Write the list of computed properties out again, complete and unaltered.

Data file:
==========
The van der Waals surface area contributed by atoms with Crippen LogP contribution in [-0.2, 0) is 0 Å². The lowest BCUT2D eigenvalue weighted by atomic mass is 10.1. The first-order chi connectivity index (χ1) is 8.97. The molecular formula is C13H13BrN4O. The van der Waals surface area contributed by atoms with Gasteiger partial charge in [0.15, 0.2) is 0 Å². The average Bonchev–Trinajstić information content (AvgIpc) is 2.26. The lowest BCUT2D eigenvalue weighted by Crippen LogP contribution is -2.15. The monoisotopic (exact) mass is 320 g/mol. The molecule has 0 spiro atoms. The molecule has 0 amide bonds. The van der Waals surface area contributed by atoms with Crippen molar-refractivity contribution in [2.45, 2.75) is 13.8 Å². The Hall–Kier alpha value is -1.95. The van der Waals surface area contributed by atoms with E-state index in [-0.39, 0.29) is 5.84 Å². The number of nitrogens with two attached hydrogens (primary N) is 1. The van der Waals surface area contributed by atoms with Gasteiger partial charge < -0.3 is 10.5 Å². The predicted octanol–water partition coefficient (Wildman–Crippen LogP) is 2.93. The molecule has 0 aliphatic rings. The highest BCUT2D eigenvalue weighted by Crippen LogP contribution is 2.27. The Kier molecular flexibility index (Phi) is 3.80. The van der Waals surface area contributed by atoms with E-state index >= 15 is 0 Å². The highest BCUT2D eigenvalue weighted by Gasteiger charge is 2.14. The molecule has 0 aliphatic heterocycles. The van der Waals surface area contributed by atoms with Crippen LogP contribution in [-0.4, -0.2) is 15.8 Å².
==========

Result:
The van der Waals surface area contributed by atoms with Crippen LogP contribution in [-0.2, 0) is 0 Å². The lowest BCUT2D eigenvalue weighted by atomic mass is 10.1. The first-order chi connectivity index (χ1) is 8.97. The molecular formula is C13H13BrN4O. The van der Waals surface area contributed by atoms with Gasteiger partial charge in [0.15, 0.2) is 0 Å². The average Bonchev–Trinajstić information content (AvgIpc) is 2.26. The lowest BCUT2D eigenvalue weighted by Crippen LogP contribution is -2.15. The monoisotopic (exact) mass is 320 g/mol. The molecule has 0 spiro atoms. The molecule has 0 amide bonds. The van der Waals surface area contributed by atoms with Crippen molar-refractivity contribution in [2.45, 2.75) is 13.8 Å². The Hall–Kier alpha value is -1.95. The van der Waals surface area contributed by atoms with E-state index in [-0.39, 0.29) is 5.84 Å². The number of nitrogens with two attached hydrogens (primary N) is 1. The van der Waals surface area contributed by atoms with Gasteiger partial charge < -0.3 is 10.5 Å². The predicted octanol–water partition coefficient (Wildman–Crippen LogP) is 2.93. The molecule has 0 aliphatic rings. The highest BCUT2D eigenvalue weighted by Crippen LogP contribution is 2.27. The Kier molecular flexibility index (Phi) is 3.80. The van der Waals surface area contributed by atoms with E-state index >= 15 is 0 Å². The highest BCUT2D eigenvalue weighted by Gasteiger charge is 2.14. The molecule has 0 aliphatic heterocycles. The van der Waals surface area contributed by atoms with Crippen LogP contribution in [-0.4, -0.2) is 15.8 Å².